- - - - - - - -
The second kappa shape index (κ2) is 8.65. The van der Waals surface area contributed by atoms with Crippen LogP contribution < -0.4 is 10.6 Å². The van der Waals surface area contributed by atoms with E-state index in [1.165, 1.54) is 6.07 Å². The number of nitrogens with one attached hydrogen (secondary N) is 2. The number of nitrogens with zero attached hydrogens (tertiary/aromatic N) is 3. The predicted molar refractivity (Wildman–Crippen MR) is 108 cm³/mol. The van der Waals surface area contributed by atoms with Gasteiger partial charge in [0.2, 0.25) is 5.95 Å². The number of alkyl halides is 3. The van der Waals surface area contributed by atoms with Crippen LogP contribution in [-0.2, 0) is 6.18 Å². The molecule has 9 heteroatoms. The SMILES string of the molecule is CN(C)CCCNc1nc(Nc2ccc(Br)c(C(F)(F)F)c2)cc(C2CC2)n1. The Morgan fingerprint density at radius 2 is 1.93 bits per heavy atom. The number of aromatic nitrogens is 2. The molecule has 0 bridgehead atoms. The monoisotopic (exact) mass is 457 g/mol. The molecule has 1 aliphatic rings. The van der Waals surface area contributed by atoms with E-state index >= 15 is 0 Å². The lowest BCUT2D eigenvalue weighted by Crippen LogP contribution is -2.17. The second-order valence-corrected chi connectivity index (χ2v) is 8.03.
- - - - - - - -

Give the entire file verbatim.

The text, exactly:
The second kappa shape index (κ2) is 8.65. The van der Waals surface area contributed by atoms with Crippen LogP contribution < -0.4 is 10.6 Å². The van der Waals surface area contributed by atoms with E-state index in [1.165, 1.54) is 6.07 Å². The number of nitrogens with one attached hydrogen (secondary N) is 2. The number of nitrogens with zero attached hydrogens (tertiary/aromatic N) is 3. The predicted molar refractivity (Wildman–Crippen MR) is 108 cm³/mol. The van der Waals surface area contributed by atoms with Gasteiger partial charge in [0.2, 0.25) is 5.95 Å². The number of alkyl halides is 3. The van der Waals surface area contributed by atoms with Crippen LogP contribution in [-0.2, 0) is 6.18 Å². The molecule has 9 heteroatoms. The SMILES string of the molecule is CN(C)CCCNc1nc(Nc2ccc(Br)c(C(F)(F)F)c2)cc(C2CC2)n1. The Morgan fingerprint density at radius 2 is 1.93 bits per heavy atom. The number of aromatic nitrogens is 2. The molecule has 0 bridgehead atoms. The monoisotopic (exact) mass is 457 g/mol. The molecule has 1 aliphatic rings. The van der Waals surface area contributed by atoms with E-state index >= 15 is 0 Å². The lowest BCUT2D eigenvalue weighted by Crippen LogP contribution is -2.17. The second-order valence-corrected chi connectivity index (χ2v) is 8.03.